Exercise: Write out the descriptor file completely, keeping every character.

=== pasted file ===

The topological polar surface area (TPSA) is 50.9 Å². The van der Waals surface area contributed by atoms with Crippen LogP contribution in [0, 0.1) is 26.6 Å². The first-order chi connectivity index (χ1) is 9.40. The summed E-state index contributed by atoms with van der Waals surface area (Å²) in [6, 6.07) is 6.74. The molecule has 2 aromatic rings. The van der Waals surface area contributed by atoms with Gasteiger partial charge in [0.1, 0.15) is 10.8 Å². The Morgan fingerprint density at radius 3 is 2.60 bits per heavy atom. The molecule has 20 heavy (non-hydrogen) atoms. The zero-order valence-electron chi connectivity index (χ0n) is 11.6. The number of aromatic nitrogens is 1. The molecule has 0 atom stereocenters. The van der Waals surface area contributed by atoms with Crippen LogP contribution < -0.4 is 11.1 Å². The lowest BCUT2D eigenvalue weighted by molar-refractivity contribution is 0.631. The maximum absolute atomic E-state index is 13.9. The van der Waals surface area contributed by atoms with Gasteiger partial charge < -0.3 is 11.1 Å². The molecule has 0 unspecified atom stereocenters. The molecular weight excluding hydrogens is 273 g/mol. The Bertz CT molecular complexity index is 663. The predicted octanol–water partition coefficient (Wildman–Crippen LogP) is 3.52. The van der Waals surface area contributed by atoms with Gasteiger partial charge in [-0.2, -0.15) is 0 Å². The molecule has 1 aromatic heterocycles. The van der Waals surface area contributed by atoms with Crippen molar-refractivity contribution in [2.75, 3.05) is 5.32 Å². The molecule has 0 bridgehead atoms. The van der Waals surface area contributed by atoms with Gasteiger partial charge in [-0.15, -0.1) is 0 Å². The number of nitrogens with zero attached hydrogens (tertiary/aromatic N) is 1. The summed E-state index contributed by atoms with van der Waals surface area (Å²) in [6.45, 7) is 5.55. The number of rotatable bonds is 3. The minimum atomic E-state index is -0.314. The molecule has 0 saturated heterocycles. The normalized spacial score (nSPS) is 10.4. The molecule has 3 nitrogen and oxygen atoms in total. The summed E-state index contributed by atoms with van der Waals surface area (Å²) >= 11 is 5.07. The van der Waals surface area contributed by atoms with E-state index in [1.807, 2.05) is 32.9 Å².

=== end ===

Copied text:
The topological polar surface area (TPSA) is 50.9 Å². The van der Waals surface area contributed by atoms with Crippen LogP contribution in [0, 0.1) is 26.6 Å². The first-order chi connectivity index (χ1) is 9.40. The summed E-state index contributed by atoms with van der Waals surface area (Å²) in [6, 6.07) is 6.74. The molecule has 2 aromatic rings. The van der Waals surface area contributed by atoms with Gasteiger partial charge in [0.1, 0.15) is 10.8 Å². The Morgan fingerprint density at radius 3 is 2.60 bits per heavy atom. The molecule has 20 heavy (non-hydrogen) atoms. The zero-order valence-electron chi connectivity index (χ0n) is 11.6. The number of aromatic nitrogens is 1. The molecule has 0 atom stereocenters. The van der Waals surface area contributed by atoms with Crippen LogP contribution < -0.4 is 11.1 Å². The lowest BCUT2D eigenvalue weighted by molar-refractivity contribution is 0.631. The maximum absolute atomic E-state index is 13.9. The van der Waals surface area contributed by atoms with Gasteiger partial charge < -0.3 is 11.1 Å². The molecule has 0 unspecified atom stereocenters. The molecular weight excluding hydrogens is 273 g/mol. The Bertz CT molecular complexity index is 663. The predicted octanol–water partition coefficient (Wildman–Crippen LogP) is 3.52. The van der Waals surface area contributed by atoms with Gasteiger partial charge in [-0.2, -0.15) is 0 Å². The molecule has 1 aromatic heterocycles. The van der Waals surface area contributed by atoms with Crippen molar-refractivity contribution in [2.75, 3.05) is 5.32 Å². The molecule has 0 bridgehead atoms. The van der Waals surface area contributed by atoms with Gasteiger partial charge in [-0.15, -0.1) is 0 Å². The number of nitrogens with zero attached hydrogens (tertiary/aromatic N) is 1. The summed E-state index contributed by atoms with van der Waals surface area (Å²) in [6.45, 7) is 5.55. The number of rotatable bonds is 3. The minimum atomic E-state index is -0.314. The molecule has 0 saturated heterocycles. The normalized spacial score (nSPS) is 10.4. The molecule has 3 nitrogen and oxygen atoms in total. The summed E-state index contributed by atoms with van der Waals surface area (Å²) >= 11 is 5.07. The van der Waals surface area contributed by atoms with E-state index in [1.807, 2.05) is 32.9 Å².